Methadone Abuse and Brain Injuries

Methadone Abuse and Brain Injuries

Learning how methadone abuse may lead to brain injury can motivate you to get sober and avoid relapse

Opioid abuse damages the body’s natural ability to cope with pain. That is why withdrawal from drugs such as heroin and prescription pain pills can be excruciating. Once the levels of opioids in the body begin to decrease, symptoms such as severe aches and stomach cramps can set in. Many people begin abusing opioids again simply to avoid going into withdrawal.

Methadone is a medication that can help individuals step down from opioids. It attaches to opiate receptors to normalize body functions and bring relief without producing an addictive high. New patients take a low dose of methadone and gradually increase it until withdrawal symptoms fade. Key facts about methadone include the following:

  • It often becomes fully effective only after several days
  • It is long-acting
  • Treatment can last a lifetime

For many people getting sober from opioid abuse might be impossible without drugs such as methadone. The best way to know if you might benefit from this treatment is to consult a healthcare professional.

Brain Damage and Methadone

Although methadone can be a lifesaver, it also has negative side effects. Several include the following:

  • It disrupts the way the brain handles cognitive processes
  • It slows down reactions and diminishes alertness

Methadone also impairs attention, learning ability and memory functions including the following:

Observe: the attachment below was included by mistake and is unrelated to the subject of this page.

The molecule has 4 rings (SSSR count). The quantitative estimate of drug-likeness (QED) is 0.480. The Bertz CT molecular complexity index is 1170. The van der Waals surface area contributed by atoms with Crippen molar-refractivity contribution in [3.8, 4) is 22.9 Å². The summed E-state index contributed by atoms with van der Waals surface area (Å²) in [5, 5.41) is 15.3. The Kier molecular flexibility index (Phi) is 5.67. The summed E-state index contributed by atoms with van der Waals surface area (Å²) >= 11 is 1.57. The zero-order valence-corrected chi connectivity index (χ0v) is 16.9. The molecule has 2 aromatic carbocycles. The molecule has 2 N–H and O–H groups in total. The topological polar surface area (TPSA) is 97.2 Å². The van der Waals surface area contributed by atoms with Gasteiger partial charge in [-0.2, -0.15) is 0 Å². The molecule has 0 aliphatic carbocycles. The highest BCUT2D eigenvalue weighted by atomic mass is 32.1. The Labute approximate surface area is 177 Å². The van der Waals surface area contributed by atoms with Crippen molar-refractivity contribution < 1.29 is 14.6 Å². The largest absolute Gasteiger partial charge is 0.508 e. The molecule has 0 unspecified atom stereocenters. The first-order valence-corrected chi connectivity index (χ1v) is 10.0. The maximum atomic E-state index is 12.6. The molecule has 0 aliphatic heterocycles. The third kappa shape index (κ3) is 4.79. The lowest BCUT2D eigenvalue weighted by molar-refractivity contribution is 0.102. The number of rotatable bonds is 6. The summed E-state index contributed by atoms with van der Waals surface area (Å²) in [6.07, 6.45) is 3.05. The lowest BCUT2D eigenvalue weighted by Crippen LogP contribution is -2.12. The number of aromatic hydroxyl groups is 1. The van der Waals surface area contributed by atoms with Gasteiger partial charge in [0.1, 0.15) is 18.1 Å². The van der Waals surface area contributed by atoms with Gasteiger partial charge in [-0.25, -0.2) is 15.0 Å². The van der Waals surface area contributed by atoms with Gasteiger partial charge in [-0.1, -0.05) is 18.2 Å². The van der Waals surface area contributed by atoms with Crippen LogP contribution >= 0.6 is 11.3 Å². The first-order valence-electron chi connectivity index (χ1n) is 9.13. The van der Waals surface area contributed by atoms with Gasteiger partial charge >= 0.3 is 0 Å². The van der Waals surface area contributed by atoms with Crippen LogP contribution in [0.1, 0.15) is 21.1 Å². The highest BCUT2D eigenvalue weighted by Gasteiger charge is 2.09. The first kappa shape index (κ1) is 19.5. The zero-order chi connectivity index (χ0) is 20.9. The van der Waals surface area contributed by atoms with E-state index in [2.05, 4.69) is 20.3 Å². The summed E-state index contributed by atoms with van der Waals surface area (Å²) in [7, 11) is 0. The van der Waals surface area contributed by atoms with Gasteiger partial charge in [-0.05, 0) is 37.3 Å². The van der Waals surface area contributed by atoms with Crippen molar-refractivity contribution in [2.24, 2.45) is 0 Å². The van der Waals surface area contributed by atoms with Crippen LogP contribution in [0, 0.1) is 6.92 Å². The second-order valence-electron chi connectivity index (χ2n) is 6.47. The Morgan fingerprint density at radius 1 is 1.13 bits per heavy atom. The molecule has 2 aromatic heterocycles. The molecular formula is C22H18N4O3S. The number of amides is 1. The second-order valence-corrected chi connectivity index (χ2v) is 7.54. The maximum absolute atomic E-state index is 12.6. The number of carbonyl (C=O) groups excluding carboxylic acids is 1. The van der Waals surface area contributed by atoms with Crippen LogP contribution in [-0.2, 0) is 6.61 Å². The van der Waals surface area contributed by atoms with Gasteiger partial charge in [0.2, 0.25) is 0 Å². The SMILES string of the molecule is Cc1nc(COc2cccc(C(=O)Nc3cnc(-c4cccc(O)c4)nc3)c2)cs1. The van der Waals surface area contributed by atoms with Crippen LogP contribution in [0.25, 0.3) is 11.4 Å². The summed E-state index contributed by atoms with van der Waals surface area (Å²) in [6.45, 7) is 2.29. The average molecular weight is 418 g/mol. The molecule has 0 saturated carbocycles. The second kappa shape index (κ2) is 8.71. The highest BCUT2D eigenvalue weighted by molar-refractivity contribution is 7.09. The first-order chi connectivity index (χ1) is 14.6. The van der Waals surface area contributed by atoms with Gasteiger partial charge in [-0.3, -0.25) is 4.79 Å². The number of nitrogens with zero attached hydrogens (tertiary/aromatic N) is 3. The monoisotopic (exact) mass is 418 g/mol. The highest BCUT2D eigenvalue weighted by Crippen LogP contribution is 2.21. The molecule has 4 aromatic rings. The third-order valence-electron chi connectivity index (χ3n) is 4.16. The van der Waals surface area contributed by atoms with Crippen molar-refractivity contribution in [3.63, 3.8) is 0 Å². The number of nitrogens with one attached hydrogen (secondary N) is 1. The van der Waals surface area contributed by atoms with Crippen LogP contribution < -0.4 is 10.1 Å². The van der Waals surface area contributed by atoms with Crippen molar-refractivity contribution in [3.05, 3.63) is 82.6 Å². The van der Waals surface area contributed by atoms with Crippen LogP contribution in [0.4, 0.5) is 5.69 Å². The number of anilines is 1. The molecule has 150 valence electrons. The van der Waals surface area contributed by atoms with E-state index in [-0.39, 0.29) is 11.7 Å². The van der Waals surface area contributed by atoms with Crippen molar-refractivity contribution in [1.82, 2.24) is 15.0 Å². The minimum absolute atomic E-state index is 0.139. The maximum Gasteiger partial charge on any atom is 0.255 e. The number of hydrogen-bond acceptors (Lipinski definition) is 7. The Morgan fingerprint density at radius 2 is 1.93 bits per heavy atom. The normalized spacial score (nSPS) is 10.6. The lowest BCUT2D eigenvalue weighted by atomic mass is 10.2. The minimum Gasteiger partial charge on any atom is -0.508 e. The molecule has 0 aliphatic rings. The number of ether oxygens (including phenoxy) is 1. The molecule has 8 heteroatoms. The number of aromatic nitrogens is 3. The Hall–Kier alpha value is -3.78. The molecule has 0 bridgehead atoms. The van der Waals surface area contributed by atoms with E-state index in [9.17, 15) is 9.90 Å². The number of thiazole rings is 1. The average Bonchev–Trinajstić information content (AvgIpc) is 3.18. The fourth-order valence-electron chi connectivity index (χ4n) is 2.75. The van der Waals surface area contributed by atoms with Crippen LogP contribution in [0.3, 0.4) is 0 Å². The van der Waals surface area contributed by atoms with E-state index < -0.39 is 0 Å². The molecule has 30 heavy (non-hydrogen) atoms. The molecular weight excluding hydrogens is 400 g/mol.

• Working memory – Short-term storage of digits, words, names and other items
  • Verbal memory – The ability to remember words and abstract concepts related to language

Young drug abusers are up to three times more likely to suffer brain damage than those who do not use drugs. Their brains show significantly higher levels of two key proteins associated with brain damage and low-grade inflammation. Additionally, scans of their brains show nerve damage in the same areas affected by Alzheimer’s disease in older individuals. Several include the following:

  • Learning
  • Memory
  • Emotional well-being

Methadone abuse leads to a build up of proteins that cause severe nerve cell damage and death in essential parts of the brain that cannot be regenerated or healed over time.

Like other narcotic medicines, methadone also lowers respiratory rate. Even after it wears off, breathing can remain slowed. Precautions to follow in order to take methadone safely include the following:

  • Never stop taking methadone cold turkey
  • Call your doctor if you miss more than three doses in a row
  • Alert your doctor immediately if you sense the medicine is not working
  • Do not combine with alcohol
  • Avoid driving or operating machinery until you know how methadone affects you

Recovery from methadone addiction is not easy, but it is possible with courage, commitment and the right tools and support. The best way to get sober and avoid relapse is to seek professional treatment, ideally from a specialized rehab facility.

Recovery Help For Methadone

If you or someone you love struggles with addiction and other issues surrounding methadone, you are not alone. Recovery counselors at our toll free, 24–hour support line can guide you to wellness. You never have to go back to a life of addiction. Please call. Start your recovery today.